3.11(Fukushima) and Hiroshima

Fukushima and Hiroshima: Frightened Ground, Part 1 [4]

Article 4: Hometown

by Seiji Shitakubo, Staff Writer

Residents traumatized by losing their homes

Dr. Ryuzaburo Shineha stood at a roadblock outside the no-entry zone that covers an area within a 20-km radius of the Fukushima No. 1 (Daiichi) nuclear power plant and fought back tears. Dr. Shineha, 58, was born and raised in the town of Namie inside the zone. “My family grave is just 5 km from here, and my parents’ house is 10 km away,” he said.

Namie has always been a farming and fishing town. Dr. Shineha can’t forget the taste of home: the dried baby sardines from the nearby sea. “I may never be able to eat them again,” he said. Water contaminated by radiation has flowed from the power plant into the sea, and high levels of radioactive iodine have already been detected in young sand launce off the coast of Ibaraki Prefecture.

“When it became clear people might lose their hometowns, they realized how important they were to them,” Dr. Shineha said. “The soil has been contaminated and so has the sea…” His friends and acquaintances have had to leave their homes, and he and his wife as well have moved to her parents’ home in Shinchi on the border of Miyagi Prefecture.

Hospital temporarily closed

At the time of the accident, Dr. Shineha was the director of a hospital in Minamisoma, 23 km from the nuclear power plant. On March 13, the day after the plant’s No. 1 unit exploded, the hospital was thrown into confusion. Even the radiology technicians who work with x-rays were flustered and pressed Dr. Shineha to provide them with iodine tablets.

After the accident the hospital’s staff of about 180 doctors, nurses and office workers began to disappear one after another. On March 15, the day the fire broke out at the No. 4 unit, 40 staff members showed up for the morning meeting, but by evening only 12 were left. The hospital’s patients were discharged or transferred to other hospitals, and on March 18 the hospital closed down for two weeks.

Even medical personnel lack a proper understanding of radiation. Dr. Shineha was disturbed by news reports saying that children who had evacuated to the Tokyo area were taunted by some who said others would pick up radioactivity from the children. “People have forgotten about Hiroshima and Nagasaki. We can see this in the government’s slow response and in the harmful rumors about agricultural products,” he said.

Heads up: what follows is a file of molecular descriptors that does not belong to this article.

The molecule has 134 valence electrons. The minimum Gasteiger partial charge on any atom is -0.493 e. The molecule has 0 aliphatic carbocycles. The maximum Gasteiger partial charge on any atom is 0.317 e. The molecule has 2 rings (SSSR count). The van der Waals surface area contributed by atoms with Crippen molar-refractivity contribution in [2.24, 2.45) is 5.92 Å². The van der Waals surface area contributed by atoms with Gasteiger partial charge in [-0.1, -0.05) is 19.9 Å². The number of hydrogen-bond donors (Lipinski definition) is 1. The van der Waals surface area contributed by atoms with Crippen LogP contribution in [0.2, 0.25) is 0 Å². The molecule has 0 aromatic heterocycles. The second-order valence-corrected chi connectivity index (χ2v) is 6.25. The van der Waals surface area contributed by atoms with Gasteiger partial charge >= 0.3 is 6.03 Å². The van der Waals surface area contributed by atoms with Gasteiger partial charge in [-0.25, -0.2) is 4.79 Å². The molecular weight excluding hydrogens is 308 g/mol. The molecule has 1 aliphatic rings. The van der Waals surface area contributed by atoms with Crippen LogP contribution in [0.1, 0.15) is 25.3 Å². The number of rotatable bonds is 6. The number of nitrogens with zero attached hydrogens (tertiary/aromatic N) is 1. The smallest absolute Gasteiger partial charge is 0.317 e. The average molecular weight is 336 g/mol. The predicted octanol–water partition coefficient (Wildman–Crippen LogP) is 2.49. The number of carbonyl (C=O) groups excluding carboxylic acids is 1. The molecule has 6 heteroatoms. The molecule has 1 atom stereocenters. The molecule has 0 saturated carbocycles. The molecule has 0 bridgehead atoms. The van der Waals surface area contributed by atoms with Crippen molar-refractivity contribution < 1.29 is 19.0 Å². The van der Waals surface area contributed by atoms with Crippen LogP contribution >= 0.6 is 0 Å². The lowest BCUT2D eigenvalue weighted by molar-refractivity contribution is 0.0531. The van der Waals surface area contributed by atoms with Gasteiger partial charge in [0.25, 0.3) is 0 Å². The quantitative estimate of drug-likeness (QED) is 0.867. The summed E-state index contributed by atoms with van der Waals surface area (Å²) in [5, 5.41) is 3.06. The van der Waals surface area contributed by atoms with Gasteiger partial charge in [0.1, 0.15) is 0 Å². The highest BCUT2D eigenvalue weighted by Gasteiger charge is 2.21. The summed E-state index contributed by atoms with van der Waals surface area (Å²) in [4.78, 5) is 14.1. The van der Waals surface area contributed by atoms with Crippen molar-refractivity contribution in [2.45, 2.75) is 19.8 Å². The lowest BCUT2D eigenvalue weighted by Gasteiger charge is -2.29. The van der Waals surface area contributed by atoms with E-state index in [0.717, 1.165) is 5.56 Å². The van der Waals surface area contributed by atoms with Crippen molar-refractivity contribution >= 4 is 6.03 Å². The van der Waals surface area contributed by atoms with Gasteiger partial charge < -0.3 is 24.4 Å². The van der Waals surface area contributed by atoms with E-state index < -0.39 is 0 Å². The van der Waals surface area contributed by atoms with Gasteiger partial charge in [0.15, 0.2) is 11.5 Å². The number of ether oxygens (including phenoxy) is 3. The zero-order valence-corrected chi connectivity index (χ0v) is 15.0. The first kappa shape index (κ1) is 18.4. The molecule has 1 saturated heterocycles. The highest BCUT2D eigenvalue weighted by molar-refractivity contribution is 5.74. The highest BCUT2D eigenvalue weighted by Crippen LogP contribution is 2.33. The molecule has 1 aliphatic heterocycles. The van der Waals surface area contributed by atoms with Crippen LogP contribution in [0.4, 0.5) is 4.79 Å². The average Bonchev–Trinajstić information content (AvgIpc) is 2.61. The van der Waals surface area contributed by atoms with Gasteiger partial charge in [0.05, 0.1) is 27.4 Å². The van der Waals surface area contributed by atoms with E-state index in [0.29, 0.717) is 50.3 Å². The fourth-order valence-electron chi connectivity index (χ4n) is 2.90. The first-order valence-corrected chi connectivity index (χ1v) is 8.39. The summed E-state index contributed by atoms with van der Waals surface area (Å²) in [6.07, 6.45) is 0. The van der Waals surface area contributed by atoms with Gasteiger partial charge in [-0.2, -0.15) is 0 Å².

He reproaches himself as well. He said that when he was a medical student at Tohoku University he didn’t pay attention in radiology class, which was a prerequisite.

Health survey for H-bomb test survivors

Dr. Shineha began to have a greater awareness of radiation in 2005 when, while an acting professor at Tohoku University Hospital, he was chosen to be a member of a team that conducted a health survey of residents of the Marshall Islands and Bikini Atoll, where hydrogen bomb testing had been carried out by the U.S. He was shocked to find that, although more than 50 years had passed, the residents’ continued to suffer from the effects of radiation.

He said that after the accident at the nuclear power plant he paid attention to the direction and strength of the wind because he immediately recalled the so-called “ashes of death,” the radioactive material that fell on the Japanese fishing boat Daigo Fukuryu Maru (Lucky Dragon No. 5), which he heard about while on Bikini. The same thing had happened to his hometown.

About 77,000 people resided in the no-entry zone around the nuclear power plant. They feel an overwhelming sense of loss at having lost their homes. The dilemma of Dr. Shineha, who has learned the frightfulness of radiation, is apparent. “I wonder how long the elderly can bear the strain,” he said. “But the situation is such that they can’t return to their homes. All we can do is provide mental health care.”

(Originally published on May 19, 2011)